The book makes you familiar with the basic way in which gauge symmetry works and how it connects to particle interactions. A Lagrangian equation is written to describe a field, a path integral is then used to evaluate the action of that Lagrangrian. In practice the path integral, which sums over all possible ways an interaction can occur in spacetime, is expanded into a series of terms each being a power of the strength or coupling constant of the force determining the interaction.
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2 of 2 people found the following review helpful By Dr. Bojan Tunguz TOP 500 REVIEWER on 5 April 2011
Format: Hardcover
I've been following the arguments made by Peter Woit against String Theory for quite some time, and it's a pleasure to be able to have them all in a single volume. His arguments are very persuasive, and his writing clear and to the point. This, however, is not a book that the general audience will find easy to follow. The earlier chapters recount the canonical story of the success of the particle physics in the 20th century, and if you are familiar with that story you can safely skip these chapters. The later chapters are the really interesting ones, but unless you have at least some familiarity with theoretical particle physics and the modern mathematics, you might find yourself lost. Even with that caveat it is still possible to appreciate the central theme of this book: theoretical particle physics took a wrong turn somewhere in the late 70s and the early 80s, and has never been able to recover from this. Woit is appealing in this book to the practitioners in the field to be more honest with their assessments of the direction in which the theoretical particle physics is headed, and the lack of any meaningful progress.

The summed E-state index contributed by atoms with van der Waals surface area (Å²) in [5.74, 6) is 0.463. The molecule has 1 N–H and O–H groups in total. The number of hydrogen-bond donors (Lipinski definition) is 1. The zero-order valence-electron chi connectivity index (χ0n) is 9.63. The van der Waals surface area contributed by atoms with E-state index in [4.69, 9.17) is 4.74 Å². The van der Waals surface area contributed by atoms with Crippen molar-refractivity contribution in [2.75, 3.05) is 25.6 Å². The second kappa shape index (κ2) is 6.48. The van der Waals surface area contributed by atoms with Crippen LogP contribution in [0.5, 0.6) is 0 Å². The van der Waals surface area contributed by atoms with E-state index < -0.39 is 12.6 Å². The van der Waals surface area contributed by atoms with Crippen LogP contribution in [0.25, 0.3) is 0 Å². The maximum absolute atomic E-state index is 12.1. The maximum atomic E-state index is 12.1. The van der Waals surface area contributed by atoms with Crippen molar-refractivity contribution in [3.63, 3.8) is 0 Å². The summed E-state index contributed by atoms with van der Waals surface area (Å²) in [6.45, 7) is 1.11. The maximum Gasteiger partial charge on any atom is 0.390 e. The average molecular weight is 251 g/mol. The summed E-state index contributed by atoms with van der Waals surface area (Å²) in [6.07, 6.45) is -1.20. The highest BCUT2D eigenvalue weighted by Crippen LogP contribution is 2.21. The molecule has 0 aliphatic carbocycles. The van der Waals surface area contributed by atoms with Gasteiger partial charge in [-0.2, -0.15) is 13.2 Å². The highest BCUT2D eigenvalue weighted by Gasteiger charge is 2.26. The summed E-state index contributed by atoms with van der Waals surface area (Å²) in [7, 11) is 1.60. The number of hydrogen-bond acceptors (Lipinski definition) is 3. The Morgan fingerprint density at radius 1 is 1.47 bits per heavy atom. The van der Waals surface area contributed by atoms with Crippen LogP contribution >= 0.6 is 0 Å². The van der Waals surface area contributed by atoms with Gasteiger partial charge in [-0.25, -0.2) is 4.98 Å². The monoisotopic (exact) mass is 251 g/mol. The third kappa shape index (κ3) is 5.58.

Unfortunately, I am very sceptical of the potential impact of this book on the field of particle physics. The Emperor is naked, but he is perceived as irrelevant as well.